Called to Mission

This community of love is not fashioned to sit around and enjoy one another’s company.  There is a mission involved.  When the Spirit draws people into community, he sends them out into the world so that all people can share in the redemption accomplished by Jesus.

How is this mission portrayed in the icon?  Notice the fellow with a crown on his head in the middle of the icon. He has a veil in his hand, symbol of someone waiting to hear the good news.   He is the personification of the people waiting to hear the good news.  He waits to hear the Good News from those in the circle.

Cultivating a Marian attitude

A final point about the icon. Note that the Blessed Virgin Mary is seated among the apostles.  This Marian presence reminds us of the importance of cultivating a “Marian culture”. This is a corrective to excessively institutional views of the Church and of harsh striving for success in the world.  The Marian dimension shows us what the Church is to be.

Invoking the Holy Spirit     

So to conclude, as we reflect on how to “discover mission in a lay context” with specific reference to the spiritual dimension, let’s have the courage to wait together in the cenacle, after the pattern of Mary and the Apostles  The Spirit will come, with all the graces and charisms needed for the upbuilding of the church and for our mission in the world.  It is only in and through the working of the Holy Spirit that we can become missionary disciples:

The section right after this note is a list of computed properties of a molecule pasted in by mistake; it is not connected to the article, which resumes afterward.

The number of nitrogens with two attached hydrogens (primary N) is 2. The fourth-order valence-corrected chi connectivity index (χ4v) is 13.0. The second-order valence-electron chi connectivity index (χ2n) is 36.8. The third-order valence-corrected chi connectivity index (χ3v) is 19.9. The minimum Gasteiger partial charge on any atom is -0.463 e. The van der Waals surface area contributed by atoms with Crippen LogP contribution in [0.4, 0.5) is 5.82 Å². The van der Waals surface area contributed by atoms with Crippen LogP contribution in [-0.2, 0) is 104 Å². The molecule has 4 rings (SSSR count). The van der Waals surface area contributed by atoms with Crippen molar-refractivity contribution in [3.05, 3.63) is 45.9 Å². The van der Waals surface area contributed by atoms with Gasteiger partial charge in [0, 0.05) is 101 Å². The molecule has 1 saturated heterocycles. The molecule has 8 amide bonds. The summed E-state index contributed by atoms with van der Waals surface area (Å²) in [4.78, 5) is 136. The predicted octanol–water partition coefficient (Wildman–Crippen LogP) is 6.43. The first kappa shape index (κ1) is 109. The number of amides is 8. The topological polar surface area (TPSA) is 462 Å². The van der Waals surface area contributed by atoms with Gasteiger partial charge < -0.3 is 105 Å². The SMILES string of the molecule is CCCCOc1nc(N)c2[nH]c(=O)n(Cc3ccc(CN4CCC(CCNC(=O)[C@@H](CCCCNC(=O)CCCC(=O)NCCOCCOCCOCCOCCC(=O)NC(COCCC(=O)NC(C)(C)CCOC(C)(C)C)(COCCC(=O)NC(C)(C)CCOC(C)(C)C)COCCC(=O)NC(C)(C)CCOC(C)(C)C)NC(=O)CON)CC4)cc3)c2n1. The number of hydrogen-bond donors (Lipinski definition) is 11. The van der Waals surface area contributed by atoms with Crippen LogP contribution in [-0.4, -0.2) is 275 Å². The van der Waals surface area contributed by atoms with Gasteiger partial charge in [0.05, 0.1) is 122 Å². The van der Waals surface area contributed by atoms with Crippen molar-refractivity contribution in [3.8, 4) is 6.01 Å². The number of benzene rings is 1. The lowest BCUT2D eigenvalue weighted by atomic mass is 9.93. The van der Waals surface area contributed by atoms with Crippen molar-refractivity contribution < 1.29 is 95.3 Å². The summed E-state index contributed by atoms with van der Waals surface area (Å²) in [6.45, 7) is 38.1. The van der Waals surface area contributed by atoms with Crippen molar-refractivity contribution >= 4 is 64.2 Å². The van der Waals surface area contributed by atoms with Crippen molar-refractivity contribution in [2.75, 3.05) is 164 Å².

Without the Holy Spirit God is far away.
Christ stays in the past,
The Gospel is simply an organization,
Authority is a matter of propaganda,
The Liturgy is no more than an evolution,
Christian loving a slave mentality

But in the Holy Spirit
The cosmos is resurrected and grows with the
birth pangs of the kingdom.
The Risen Christ is there,
The Gospel is the power of life,
The Church shows forth the life of the Trinity
Authority is a liberating science,
Mission is a Pentecost,

The Liturgy is both renewal and anticipation,

Human action is deified.[21]

[1] I chose to develop this topic in three parts, using the formula “see, judge, act”.  It seems appropriate to use this methodology that was developed by the Belgian Cardinal Joseph Cardijn (1882-1967), when as a young priest, he encouraged young working-class Catholics to connect their faith with social action.   Quite simply he encouraged them to “see”, to observe what was going on. Then he encouraged them to “judge” or to evaluate or discern what was going on in light of gospel values and finally to act in constructive ways that would engender transformation.  See Joseph Cardijn, Laymen Into Action (London, Geoffrey Chapman, Ltd, 1964).